William James College Receives $3.8 Million from the Health Resources and Services Administration (HRSA) to Support Increased Diversity in the Mental Health Workforce
Grants to provide scholarship support to WJC Clinical Psychology and Clinical Mental Health Counseling students from disadvantaged backgrounds; Recipients commit to working in primary care settings or medically underserved communities following graduation
FOR IMMEDIATE RELEASE:
NEWTON, MASS. – William James College has been awarded $3.8M in grant funding from the U.S. Department of Health and Human Services’ Health Resources and Services Administration (HRSA). Funds from the Scholarships for Disadvantaged Students (SDS) Program will increase William James College’s capacity to support and retain students who are enrolled in the College’s Clinical Psychology doctoral program and Clinical Mental Health Counseling master’s program.
“The behavioral health workforce in the United States is woefully inadequate. More than half of the counties in the U.S. lack even a single provider, and the need for well trained, culturally responsive practitioners only continues to rise. This grant gives us yet another path to positively impact communities who desperately need services,” said Dr. Nicholas Covino, president of William James College. “The award is a testament both to the hard work of many and to the commitment by the College over many years to build programs that meet a critical need for a larger and more diverse workforce. We’re grateful to HRSA for their advancement of this important work, and for their support.”
HRSA awarded nearly $48M in SDS funds to institutions nationwide for the 2020 grant cycle. William James College is one of three schools in New England, and the only school in Massachusetts, to receive funding.
To be eligible for the SDS grant, organizations had to demonstrate an existing commitment to the education and training of professionals from disadvantaged backgrounds, including first-generation college graduates, members of underrepresented minority communities, and those with a demonstrated commitment to serve in primary care settings or medically underserved communities. According to the HRSA website, there are 49 designated service areas identified as medically underserved in Massachusetts alone.
William James College is home to a number of specialized training programs and mentorship opportunities, including the Center for Multicultural and Global Mental Health, the Cynthia Lucero Latino Mental Health Program, and the Black Mental Health Graduate Academy. The College also offers academic concentrations and areas of study emphasis including African & Caribbean Mental Health, Asian Mental Health, Global Mental Health, Latino Mental Health, and Military and Veterans Psychology.
Additionally, the College, which was founded with practical and experiential education as a core focus, has over 350 partnerships with community-based programs in Massachusetts, New Hampshire and Rhode Island that provide students with field experience, most starting from their very first week of classes. Students complete field training experiences in programs that include community health centers, hospitals, community mental health centers, university counseling centers, schools, correctional institutions and court clinics, among others.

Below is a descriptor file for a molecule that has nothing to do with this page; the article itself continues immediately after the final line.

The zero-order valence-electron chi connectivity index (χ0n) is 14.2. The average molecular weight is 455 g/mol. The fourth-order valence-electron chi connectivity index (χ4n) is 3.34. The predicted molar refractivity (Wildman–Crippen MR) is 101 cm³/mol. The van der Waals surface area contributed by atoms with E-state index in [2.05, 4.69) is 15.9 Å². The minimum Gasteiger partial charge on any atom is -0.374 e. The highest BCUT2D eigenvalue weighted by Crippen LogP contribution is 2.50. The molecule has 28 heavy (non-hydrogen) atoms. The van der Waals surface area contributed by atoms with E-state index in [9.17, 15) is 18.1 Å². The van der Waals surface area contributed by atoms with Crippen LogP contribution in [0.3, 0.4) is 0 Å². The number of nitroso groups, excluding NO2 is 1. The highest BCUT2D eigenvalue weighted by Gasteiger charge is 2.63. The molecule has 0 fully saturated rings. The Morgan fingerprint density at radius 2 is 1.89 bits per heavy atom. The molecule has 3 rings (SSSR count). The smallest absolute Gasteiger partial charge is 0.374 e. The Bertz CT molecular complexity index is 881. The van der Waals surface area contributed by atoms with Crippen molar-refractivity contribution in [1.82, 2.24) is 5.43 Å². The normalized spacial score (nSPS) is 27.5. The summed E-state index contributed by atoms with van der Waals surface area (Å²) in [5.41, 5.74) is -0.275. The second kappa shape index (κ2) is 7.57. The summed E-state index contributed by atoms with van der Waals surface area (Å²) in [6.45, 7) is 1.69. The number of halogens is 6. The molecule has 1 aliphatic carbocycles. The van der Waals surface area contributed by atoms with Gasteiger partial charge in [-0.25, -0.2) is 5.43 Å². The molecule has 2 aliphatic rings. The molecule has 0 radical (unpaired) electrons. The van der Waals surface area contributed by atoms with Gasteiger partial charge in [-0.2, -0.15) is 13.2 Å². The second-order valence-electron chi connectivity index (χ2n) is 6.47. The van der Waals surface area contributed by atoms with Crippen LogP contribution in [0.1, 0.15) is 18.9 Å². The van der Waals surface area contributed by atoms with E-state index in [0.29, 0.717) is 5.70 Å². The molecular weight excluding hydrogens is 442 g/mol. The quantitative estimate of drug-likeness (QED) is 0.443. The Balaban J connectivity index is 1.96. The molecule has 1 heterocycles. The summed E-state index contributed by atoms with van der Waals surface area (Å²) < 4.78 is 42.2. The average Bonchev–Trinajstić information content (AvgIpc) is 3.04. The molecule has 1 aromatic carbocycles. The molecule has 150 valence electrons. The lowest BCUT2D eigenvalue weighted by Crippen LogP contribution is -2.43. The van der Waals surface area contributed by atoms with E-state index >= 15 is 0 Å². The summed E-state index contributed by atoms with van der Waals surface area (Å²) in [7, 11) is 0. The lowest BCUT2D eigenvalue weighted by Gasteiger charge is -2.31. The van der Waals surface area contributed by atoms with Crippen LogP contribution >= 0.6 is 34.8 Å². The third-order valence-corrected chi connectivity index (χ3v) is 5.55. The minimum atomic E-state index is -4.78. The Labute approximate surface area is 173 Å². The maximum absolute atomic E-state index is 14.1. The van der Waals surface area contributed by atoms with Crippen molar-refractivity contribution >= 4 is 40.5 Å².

Scholarships awarded through the SDS program will support enrolled students in the College’s Clinical Mental Health Counseling and Clinical Psychology degree programs. Recipients will be selected based on HRSA’s disadvantaged definitions, prior academic achievement, GPA, and documented financial need. Scholarship funds will be prioritized for students for whom the cost of attendance constitutes a severe financial hardship.
Dr. Gemima St. Louis and Dr. Natalie Cort, both members of the Clinical Psychology Faculty, will direct the SDS program for the Clinical Psychology department. Dr. Nilda Laboy will direct SDS for the Counseling and Behavioral Health Department, with Melissa Koen, M.S., LMHC, as associate director.
“The HRSA funding will significantly reduce the financial burden and subsequent debt load frequently cited by students who are underrepresented in the behavioral health field as seemingly insurmountable barriers to pursing advanced education,” said the SDS leaders in a joint statement. “These scholarships make advanced education, and practicing in medically underserved areas following graduation, an attainable goal for the very students who, through deep cultural understanding, can have the most impact in these communities.”
SDS scholarships are available to students who are currently enrolled at William James College. For more information about admissions requirements, including application deadlines, please visit www.williamjames.edu/admissions/.
About William James College
Founded in 1974, William James College is an independent, non-profit institution and a leader in educating the next generation of mental health professionals to support the growing and diverse needs of the mental health workforce. Integrating field work with academics, the College prepares students for careers as organizational leaders and behavioral health professionals who are committed to helping the underserved, multicultural populations, children and families, and veterans. William James College alumni can be found making an impact in a variety of settings, including schools, the courts, clinical care facilities, hospitals, the community and the workplace.
Director of Communications, William James College